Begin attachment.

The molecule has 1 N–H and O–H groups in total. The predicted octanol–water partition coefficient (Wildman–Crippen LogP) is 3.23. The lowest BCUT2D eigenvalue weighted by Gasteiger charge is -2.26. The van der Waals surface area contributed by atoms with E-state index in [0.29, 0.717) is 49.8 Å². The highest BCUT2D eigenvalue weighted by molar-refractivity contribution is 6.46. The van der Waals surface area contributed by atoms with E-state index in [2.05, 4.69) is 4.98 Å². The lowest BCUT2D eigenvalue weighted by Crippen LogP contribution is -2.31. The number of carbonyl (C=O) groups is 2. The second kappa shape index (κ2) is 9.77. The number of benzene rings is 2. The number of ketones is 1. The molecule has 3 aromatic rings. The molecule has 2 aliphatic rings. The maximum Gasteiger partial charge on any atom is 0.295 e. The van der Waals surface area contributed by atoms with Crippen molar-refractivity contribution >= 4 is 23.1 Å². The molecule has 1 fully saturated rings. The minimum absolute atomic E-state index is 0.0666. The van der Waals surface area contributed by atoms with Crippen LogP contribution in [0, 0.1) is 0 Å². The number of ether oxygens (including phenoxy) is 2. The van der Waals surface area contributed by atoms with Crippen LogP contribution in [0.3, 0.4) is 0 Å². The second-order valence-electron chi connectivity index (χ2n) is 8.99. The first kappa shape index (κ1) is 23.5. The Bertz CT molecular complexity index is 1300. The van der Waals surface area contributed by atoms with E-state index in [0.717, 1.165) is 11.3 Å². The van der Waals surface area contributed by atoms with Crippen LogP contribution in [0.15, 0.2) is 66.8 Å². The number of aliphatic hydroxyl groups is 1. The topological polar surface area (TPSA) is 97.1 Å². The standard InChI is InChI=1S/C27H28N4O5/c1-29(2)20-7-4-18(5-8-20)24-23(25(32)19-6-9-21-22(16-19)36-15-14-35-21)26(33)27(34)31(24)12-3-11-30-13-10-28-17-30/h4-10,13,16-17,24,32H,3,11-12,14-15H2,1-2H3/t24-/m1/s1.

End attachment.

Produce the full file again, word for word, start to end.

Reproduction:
The molecule has 1 N–H and O–H groups in total. The predicted octanol–water partition coefficient (Wildman–Crippen LogP) is 3.23. The lowest BCUT2D eigenvalue weighted by Gasteiger charge is -2.26. The van der Waals surface area contributed by atoms with E-state index in [0.29, 0.717) is 49.8 Å². The highest BCUT2D eigenvalue weighted by molar-refractivity contribution is 6.46. The van der Waals surface area contributed by atoms with E-state index in [2.05, 4.69) is 4.98 Å². The lowest BCUT2D eigenvalue weighted by Crippen LogP contribution is -2.31. The number of carbonyl (C=O) groups is 2. The second kappa shape index (κ2) is 9.77. The number of benzene rings is 2. The number of ketones is 1. The molecule has 3 aromatic rings. The molecule has 2 aliphatic rings. The maximum Gasteiger partial charge on any atom is 0.295 e. The van der Waals surface area contributed by atoms with Crippen molar-refractivity contribution >= 4 is 23.1 Å². The molecule has 1 fully saturated rings. The minimum absolute atomic E-state index is 0.0666. The van der Waals surface area contributed by atoms with Crippen LogP contribution in [0, 0.1) is 0 Å². The number of ether oxygens (including phenoxy) is 2. The van der Waals surface area contributed by atoms with Crippen LogP contribution in [0.3, 0.4) is 0 Å². The second-order valence-electron chi connectivity index (χ2n) is 8.99. The first kappa shape index (κ1) is 23.5. The Bertz CT molecular complexity index is 1300. The van der Waals surface area contributed by atoms with E-state index in [0.717, 1.165) is 11.3 Å². The van der Waals surface area contributed by atoms with Crippen LogP contribution in [0.15, 0.2) is 66.8 Å². The number of aliphatic hydroxyl groups is 1. The topological polar surface area (TPSA) is 97.1 Å². The standard InChI is InChI=1S/C27H28N4O5/c1-29(2)20-7-4-18(5-8-20)24-23(25(32)19-6-9-21-22(16-19)36-15-14-35-21)26(33)27(34)31(24)12-3-11-30-13-10-28-17-30/h4-10,13,16-17,24,32H,3,11-12,14-15H2,1-2H3/t24-/m1/s1.